by Laine Perry
My friend Graham works in a photo shop in Appleton, Wisconsin. I asked him what it's like in there in the shop and he told me the following story:
This customer comes in yesterday and she's old...old, pickled, looks to be dead but propped up and wheeled out on invisible strings.
A little push here, a gentle pull there, these bouts of straightening out come at odd moments and somehow move her lips at the same time as they are moving her quickly de-calcifying frame. She is dressed in an attracive ivory and gold suit. She inhabits her clothes like a paper doll. Her hair is perfectly coifed. Her lips are the only three dimensional piece of her. They look stuck on and waxy; a red poppy planted in a field of wheat soldiering bravely against a large, oddly shaped freckle as if the mouth was heckling the punctuation of her flat nose.
She's with a parrot. His blue feathers have faded to a dull gray. Only the tips tell the story of a former glory. His feathers blend in with the customer's hair. This is the reason I didn't notice him at first. He watches every move she and I make. He's riding her shoulder and his weight causes her shoulder to dip which causes her hip to jut which requires a long lean on my counter. Her spindly, chafed fingers fan out across the glass leaving a smudge in the shape of a lily.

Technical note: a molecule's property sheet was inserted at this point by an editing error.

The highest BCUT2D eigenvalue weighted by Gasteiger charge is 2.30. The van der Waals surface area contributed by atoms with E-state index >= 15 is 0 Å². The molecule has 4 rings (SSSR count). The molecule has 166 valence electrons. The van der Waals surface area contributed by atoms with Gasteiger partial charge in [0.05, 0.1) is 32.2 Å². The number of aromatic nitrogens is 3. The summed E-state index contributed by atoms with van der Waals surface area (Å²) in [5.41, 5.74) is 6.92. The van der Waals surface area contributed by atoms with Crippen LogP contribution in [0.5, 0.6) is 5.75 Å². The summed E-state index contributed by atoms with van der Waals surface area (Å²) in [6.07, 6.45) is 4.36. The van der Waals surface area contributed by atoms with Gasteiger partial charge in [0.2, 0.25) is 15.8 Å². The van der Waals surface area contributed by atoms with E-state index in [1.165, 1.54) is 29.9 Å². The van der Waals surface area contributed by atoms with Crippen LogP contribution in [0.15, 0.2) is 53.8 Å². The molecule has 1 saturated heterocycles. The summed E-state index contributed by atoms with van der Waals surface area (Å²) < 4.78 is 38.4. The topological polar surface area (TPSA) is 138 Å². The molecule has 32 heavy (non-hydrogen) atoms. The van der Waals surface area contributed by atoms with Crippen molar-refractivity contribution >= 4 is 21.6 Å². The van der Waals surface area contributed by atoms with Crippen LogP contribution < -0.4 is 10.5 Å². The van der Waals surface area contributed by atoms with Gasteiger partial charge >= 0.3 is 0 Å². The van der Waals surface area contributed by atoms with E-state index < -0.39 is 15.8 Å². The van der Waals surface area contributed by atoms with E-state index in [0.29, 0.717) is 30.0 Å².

She has come to buy Christmas gifts and prefers to shop from our trash table, which is designated by a cardboard "Sale!" sign made by the proprietor in 1987. The items on the table are likely broken, or irrelevant. Still, the customer chooses ten or so gifts, a cracked, infrared filter, a camera bag designed to hold a Kodak insta-matic, a couple of rolls of expired pan-x film...
She pays in cash all the while consulting with her parrot regarding whom will receive what.
I walk the packages out to the Cadillac. The car is a mint green, with an ivory soft top in perfect condition. There isn't a rip, tear, dent or smudge on the car. It's perfect. It's glorious. I open the door for the customer and her parrot, newly impressed with the pair. The seat is covered in a soft ivory leather.
It's covered in bird shit. I place the packages on the floor in the back. I look to see if she's looking at me as I look at the shit on the seat.
"Happy Holidays," I tell her. She nods her head as I close her door. She and the parrot have resumed their conversation about the relatives. I am an incidental element in an otherwise known and perfectly understandable world.